The evidence also reflects that the parents expressed their concerns about the student's rate of progress during the 2009-10 school year in the 8:1+2 special class to the CSE subcommittees during the development of the student's August 2010-11 IEP (Tr. pp. 60-61; Dist. Exs. 13 at pp. 6-7; see generally Dist. Exs. 7 at p. 6; 9 at pp. 1-2).  Specifically, the director testified that although the parents expressed satisfaction with the staff working with the student and acknowledged that he had made progress, the parents were still concerned that the student's progress had been "slow" and that they were "very concerned" about the student's "interfering behaviors at home" (Tr. pp. 60-61).  According to the director, the CSE subcommittees responded to the parents' concerns by discussing whether the student should remain in an 8:1+2 special class or if a change in the student's program was indicated, and by further reviewing the student's proposed 2010-11 annual goals to ensure that the parents' particular concerns were addressed (Tr. pp. 61-62).

            In addition, the evidence reflects that the CSE subcommittees considered several placement options, including remaining in the 8:1+2 special class and the psychologist's recommendation for a program of strictly 1:1 instruction (Tr. pp. 65-71; Dist. Ex. 13 at p. 7; see Tr. pp. 465-66).  According to the director's testimony, the CSE subcommittees rejected these options because after considering the student's significant needs and the parents' expressed concerns about the rate of the student's progress during the 2009-10 school year, the CSE subcommittees determined that the student required a more intensive setting than the 8:1+2 special class (Tr. pp. 73-74).  Moreover, although the CSE subcommittees recognized that the student required 1:1 instruction, the CSE subcommittees also recognized that the student required continued exposure to peers to develop joint attention and play skills, the ability to follow routines in a group, and leisure skills (Tr. pp. 73-74; Dist. Exs. 13 at pp. 1-2, 6-7; 15 at pp. 2-3).  At the August CSE subcommittee meeting, the director specifically asked the parents if they wanted the subcommittee to consider additional options, but the parents declined, indicating that they were relying on the district's expertise (Tr. pp. 64-65).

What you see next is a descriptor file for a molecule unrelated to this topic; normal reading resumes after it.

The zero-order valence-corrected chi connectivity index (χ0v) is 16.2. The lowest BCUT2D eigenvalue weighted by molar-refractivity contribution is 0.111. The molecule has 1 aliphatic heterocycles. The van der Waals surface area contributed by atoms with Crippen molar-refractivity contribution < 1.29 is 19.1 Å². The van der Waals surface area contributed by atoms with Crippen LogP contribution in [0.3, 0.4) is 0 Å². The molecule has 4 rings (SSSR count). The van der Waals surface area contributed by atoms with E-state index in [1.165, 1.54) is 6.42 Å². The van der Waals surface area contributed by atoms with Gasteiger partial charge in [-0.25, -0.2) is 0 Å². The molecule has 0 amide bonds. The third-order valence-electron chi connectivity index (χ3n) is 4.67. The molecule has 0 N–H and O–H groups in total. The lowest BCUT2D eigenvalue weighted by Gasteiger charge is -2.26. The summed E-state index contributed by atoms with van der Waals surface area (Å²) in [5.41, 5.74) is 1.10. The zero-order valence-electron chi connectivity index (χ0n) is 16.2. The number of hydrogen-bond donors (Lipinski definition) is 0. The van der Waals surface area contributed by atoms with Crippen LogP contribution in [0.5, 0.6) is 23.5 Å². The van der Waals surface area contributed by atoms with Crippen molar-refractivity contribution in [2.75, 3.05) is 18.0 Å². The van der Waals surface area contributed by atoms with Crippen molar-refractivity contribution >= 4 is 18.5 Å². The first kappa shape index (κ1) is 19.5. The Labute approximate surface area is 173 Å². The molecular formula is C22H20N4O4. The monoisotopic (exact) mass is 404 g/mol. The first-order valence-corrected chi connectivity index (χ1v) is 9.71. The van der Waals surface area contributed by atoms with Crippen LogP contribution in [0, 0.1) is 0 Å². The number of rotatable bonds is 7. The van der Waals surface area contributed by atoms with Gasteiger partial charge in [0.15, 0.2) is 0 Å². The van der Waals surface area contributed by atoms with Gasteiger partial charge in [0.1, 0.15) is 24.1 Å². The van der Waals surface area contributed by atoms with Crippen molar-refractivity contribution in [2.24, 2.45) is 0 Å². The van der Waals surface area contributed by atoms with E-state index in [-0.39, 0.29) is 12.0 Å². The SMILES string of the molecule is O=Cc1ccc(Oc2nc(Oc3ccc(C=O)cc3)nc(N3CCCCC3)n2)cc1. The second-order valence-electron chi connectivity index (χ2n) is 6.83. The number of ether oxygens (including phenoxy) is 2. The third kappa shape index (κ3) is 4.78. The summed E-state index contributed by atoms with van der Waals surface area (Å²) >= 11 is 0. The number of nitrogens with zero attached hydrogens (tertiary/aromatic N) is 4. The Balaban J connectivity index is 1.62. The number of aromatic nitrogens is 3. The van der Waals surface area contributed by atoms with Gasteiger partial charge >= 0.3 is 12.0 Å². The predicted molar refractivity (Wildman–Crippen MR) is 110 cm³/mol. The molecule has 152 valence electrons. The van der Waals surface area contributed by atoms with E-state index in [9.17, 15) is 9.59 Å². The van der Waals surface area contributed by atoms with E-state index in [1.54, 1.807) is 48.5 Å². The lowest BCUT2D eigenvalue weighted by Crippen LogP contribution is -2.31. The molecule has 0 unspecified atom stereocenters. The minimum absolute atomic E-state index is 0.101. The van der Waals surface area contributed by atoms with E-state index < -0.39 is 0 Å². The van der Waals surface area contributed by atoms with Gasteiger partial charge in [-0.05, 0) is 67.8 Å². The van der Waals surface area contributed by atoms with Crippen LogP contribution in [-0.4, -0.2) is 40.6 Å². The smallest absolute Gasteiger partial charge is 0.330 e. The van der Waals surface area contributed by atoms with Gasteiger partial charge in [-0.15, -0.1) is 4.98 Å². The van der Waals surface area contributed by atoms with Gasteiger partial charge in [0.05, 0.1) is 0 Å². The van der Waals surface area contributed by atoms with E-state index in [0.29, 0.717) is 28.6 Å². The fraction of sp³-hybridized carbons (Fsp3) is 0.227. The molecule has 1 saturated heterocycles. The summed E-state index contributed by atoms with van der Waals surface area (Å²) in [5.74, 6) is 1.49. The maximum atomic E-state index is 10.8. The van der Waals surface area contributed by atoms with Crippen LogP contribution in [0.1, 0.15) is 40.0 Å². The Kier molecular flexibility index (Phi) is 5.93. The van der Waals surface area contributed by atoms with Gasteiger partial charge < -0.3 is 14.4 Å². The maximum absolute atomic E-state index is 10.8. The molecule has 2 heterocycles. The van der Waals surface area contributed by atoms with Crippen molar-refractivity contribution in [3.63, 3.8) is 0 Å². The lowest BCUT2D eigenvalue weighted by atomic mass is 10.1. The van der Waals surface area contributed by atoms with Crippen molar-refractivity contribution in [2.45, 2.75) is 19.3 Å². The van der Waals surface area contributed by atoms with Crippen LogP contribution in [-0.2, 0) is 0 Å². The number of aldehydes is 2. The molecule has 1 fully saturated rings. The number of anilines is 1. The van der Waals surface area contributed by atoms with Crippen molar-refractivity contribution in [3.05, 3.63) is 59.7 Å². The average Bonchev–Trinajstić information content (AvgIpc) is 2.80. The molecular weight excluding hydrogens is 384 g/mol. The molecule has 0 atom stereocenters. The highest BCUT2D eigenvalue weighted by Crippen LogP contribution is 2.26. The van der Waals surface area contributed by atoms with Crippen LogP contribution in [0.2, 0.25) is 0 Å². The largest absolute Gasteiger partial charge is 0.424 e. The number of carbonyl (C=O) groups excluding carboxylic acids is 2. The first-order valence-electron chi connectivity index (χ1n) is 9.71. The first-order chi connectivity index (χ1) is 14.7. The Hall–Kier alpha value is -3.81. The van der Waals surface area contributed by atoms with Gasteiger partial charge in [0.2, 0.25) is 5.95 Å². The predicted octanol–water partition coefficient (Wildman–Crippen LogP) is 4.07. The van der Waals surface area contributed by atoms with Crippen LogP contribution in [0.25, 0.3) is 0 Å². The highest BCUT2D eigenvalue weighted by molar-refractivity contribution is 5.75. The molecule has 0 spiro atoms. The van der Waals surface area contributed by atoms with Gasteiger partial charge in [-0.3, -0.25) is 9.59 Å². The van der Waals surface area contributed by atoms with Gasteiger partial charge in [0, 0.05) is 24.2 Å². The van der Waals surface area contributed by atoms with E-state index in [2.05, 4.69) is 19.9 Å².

Ultimately, the CSE subcommittees recommended placing the student in a 6:1+2 special class with the services of a full-time 1:1 aide and receive 10 hours per week 1:1 instruction at home for the 2010-11 school year (Dist. Ex. 13 at pp. 1-2, 6-7).  According to the director's testimony, the CSE subcommittees agreed that the 6:1+2 special class constituted an appropriate balance between the student's need for 1:1 instruction and his need for continued access to his peers, and further, that the 6:1+2 special class—as a smaller classroom—offered the student a more intensive program that would result in an increased rate of progress (see Tr. pp. 60-65).

            As indicated previously, the CSE subcommittees considered both written and verbal evaluative information regarding the student, including a June 2010 updated psychological evaluation report, before recommending 6:1+2 special class with a fulltime 1:1 aide, related services, and 1:1 home-based instruction.  The director testified that although the recommended placement in the 6:1+2 special class was not within a segregated school for children with autism—as recommended by the student's psychologist—the 6:1+2 special class was consistent with the psychologist's recommendation that the student's setting must be data driven and delivered by a special educator throughout the day (Tr. pp. 71-72).  The director characterized the recommended 6:1+2 special class placement as "more intensive" because it contained fewer students and more opportunities for higher levels of adult intervention and programming, as well as more opportunities for each student to respond (Tr. pp. 142-43).  She opined that in a smaller classroom designed for students with more intensive needs, the student's rate of progress would be expected to improve (Tr. p. 65).  The director also indicated that the 1:1 aide assigned to the student would provide him with 1:1 instruction, redirection, reinforcement, and opportunities for learning throughout the day (Tr. p. 70).

6:1+2 Special Class Observed by Parents

            The director further testified that the specific 6:1+2 special class assigned to the student for the 2010-11 school year had been significantly changed from the 6:1+2 special class observed by the parents during the 2009-10 school year, which the parents deemed unacceptable for the student (Tr. pp. 63, 88).  In addition to assigning a newly hired special education teacher to the class, the director indicated that the district had implemented substantial curriculum and program development, provided extensive staff development to the classroom staff, and substantially invested in assistive technology and the implementation of assistive technology programs in the classroom (Tr. p. 88).  In addition, the students enrolled in the assigned 6:1+2 special class were not the same students that attended the 6:1+2 special class observed by the parents during the 2009-10 school year (Tr. p. 89, 121, 176).  The director testified further that as a result of these significant changes, the 6:1+2 special class program was substantially different from the program the parent had previously observed (Tr. p. 89).